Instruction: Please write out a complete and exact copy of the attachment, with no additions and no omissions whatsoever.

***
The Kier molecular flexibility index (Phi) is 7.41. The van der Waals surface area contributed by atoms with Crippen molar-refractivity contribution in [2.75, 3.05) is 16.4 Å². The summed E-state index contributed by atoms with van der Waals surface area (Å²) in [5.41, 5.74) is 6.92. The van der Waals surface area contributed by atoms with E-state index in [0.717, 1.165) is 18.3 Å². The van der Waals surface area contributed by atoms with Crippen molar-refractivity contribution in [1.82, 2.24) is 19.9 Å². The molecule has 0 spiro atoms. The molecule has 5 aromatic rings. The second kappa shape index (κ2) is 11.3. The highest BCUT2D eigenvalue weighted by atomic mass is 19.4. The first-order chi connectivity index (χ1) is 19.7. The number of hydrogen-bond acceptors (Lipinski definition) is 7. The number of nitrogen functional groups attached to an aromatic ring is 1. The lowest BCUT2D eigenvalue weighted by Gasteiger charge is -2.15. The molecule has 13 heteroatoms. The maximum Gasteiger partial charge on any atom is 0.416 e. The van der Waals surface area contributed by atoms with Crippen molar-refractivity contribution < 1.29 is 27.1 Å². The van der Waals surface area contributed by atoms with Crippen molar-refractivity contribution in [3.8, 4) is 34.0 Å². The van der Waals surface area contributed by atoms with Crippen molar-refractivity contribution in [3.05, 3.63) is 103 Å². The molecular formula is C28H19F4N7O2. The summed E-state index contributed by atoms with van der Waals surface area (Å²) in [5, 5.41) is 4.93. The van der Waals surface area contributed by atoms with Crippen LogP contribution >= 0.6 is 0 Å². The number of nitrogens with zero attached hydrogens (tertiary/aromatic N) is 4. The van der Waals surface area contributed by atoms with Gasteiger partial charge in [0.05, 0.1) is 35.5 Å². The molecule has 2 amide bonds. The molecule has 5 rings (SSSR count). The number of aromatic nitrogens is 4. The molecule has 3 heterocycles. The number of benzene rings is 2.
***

The Kier molecular flexibility index (Phi) is 7.41. The van der Waals surface area contributed by atoms with Crippen molar-refractivity contribution in [2.75, 3.05) is 16.4 Å². The summed E-state index contributed by atoms with van der Waals surface area (Å²) in [5.41, 5.74) is 6.92. The van der Waals surface area contributed by atoms with E-state index in [0.717, 1.165) is 18.3 Å². The van der Waals surface area contributed by atoms with Crippen molar-refractivity contribution in [1.82, 2.24) is 19.9 Å². The molecule has 0 spiro atoms. The molecule has 5 aromatic rings. The second kappa shape index (κ2) is 11.3. The highest BCUT2D eigenvalue weighted by atomic mass is 19.4. The first-order chi connectivity index (χ1) is 19.7. The number of hydrogen-bond acceptors (Lipinski definition) is 7. The number of nitrogen functional groups attached to an aromatic ring is 1. The lowest BCUT2D eigenvalue weighted by Gasteiger charge is -2.15. The molecule has 13 heteroatoms. The maximum Gasteiger partial charge on any atom is 0.416 e. The van der Waals surface area contributed by atoms with Crippen molar-refractivity contribution < 1.29 is 27.1 Å². The van der Waals surface area contributed by atoms with Crippen molar-refractivity contribution in [3.8, 4) is 34.0 Å². The van der Waals surface area contributed by atoms with Crippen molar-refractivity contribution in [3.05, 3.63) is 103 Å². The molecular formula is C28H19F4N7O2. The summed E-state index contributed by atoms with van der Waals surface area (Å²) in [5, 5.41) is 4.93. The van der Waals surface area contributed by atoms with Crippen LogP contribution >= 0.6 is 0 Å². The number of nitrogens with zero attached hydrogens (tertiary/aromatic N) is 4. The van der Waals surface area contributed by atoms with Gasteiger partial charge in [0.05, 0.1) is 35.5 Å². The molecule has 2 amide bonds. The molecule has 5 rings (SSSR count). The number of aromatic nitrogens is 4. The molecule has 3 heterocycles. The number of benzene rings is 2.